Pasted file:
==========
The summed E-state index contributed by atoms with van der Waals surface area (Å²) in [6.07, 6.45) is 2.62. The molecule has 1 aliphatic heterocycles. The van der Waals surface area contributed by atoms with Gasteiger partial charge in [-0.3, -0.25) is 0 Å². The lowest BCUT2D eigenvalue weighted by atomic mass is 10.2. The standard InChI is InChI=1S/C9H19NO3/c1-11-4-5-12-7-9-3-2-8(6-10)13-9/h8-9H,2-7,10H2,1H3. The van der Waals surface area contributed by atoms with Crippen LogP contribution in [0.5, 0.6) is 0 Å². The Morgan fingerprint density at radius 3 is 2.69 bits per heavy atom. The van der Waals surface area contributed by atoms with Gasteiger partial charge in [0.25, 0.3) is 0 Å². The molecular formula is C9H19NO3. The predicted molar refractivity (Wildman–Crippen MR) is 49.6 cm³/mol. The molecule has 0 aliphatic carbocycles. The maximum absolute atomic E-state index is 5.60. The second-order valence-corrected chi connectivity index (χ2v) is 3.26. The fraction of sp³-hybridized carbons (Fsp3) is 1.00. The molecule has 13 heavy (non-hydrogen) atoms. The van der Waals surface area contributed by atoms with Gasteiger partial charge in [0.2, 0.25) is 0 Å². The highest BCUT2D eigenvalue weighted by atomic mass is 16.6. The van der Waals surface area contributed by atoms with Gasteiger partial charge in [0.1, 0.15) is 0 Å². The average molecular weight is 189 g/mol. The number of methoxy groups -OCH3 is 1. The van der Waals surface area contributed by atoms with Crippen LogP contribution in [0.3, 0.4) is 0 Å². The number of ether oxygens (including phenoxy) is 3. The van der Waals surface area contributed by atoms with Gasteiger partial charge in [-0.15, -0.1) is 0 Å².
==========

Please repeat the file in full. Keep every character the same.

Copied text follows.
The summed E-state index contributed by atoms with van der Waals surface area (Å²) in [6.07, 6.45) is 2.62. The molecule has 1 aliphatic heterocycles. The van der Waals surface area contributed by atoms with Gasteiger partial charge in [-0.3, -0.25) is 0 Å². The lowest BCUT2D eigenvalue weighted by atomic mass is 10.2. The standard InChI is InChI=1S/C9H19NO3/c1-11-4-5-12-7-9-3-2-8(6-10)13-9/h8-9H,2-7,10H2,1H3. The van der Waals surface area contributed by atoms with Crippen LogP contribution in [0.5, 0.6) is 0 Å². The Morgan fingerprint density at radius 3 is 2.69 bits per heavy atom. The van der Waals surface area contributed by atoms with Gasteiger partial charge in [0.25, 0.3) is 0 Å². The molecular formula is C9H19NO3. The predicted molar refractivity (Wildman–Crippen MR) is 49.6 cm³/mol. The molecule has 0 aliphatic carbocycles. The maximum absolute atomic E-state index is 5.60. The second-order valence-corrected chi connectivity index (χ2v) is 3.26. The fraction of sp³-hybridized carbons (Fsp3) is 1.00. The molecule has 13 heavy (non-hydrogen) atoms. The van der Waals surface area contributed by atoms with Gasteiger partial charge in [0.2, 0.25) is 0 Å². The highest BCUT2D eigenvalue weighted by atomic mass is 16.6. The van der Waals surface area contributed by atoms with Gasteiger partial charge in [0.1, 0.15) is 0 Å². The average molecular weight is 189 g/mol. The number of methoxy groups -OCH3 is 1. The van der Waals surface area contributed by atoms with Crippen LogP contribution in [0.3, 0.4) is 0 Å². The number of ether oxygens (including phenoxy) is 3. The van der Waals surface area contributed by atoms with Gasteiger partial charge in [-0.15, -0.1) is 0 Å².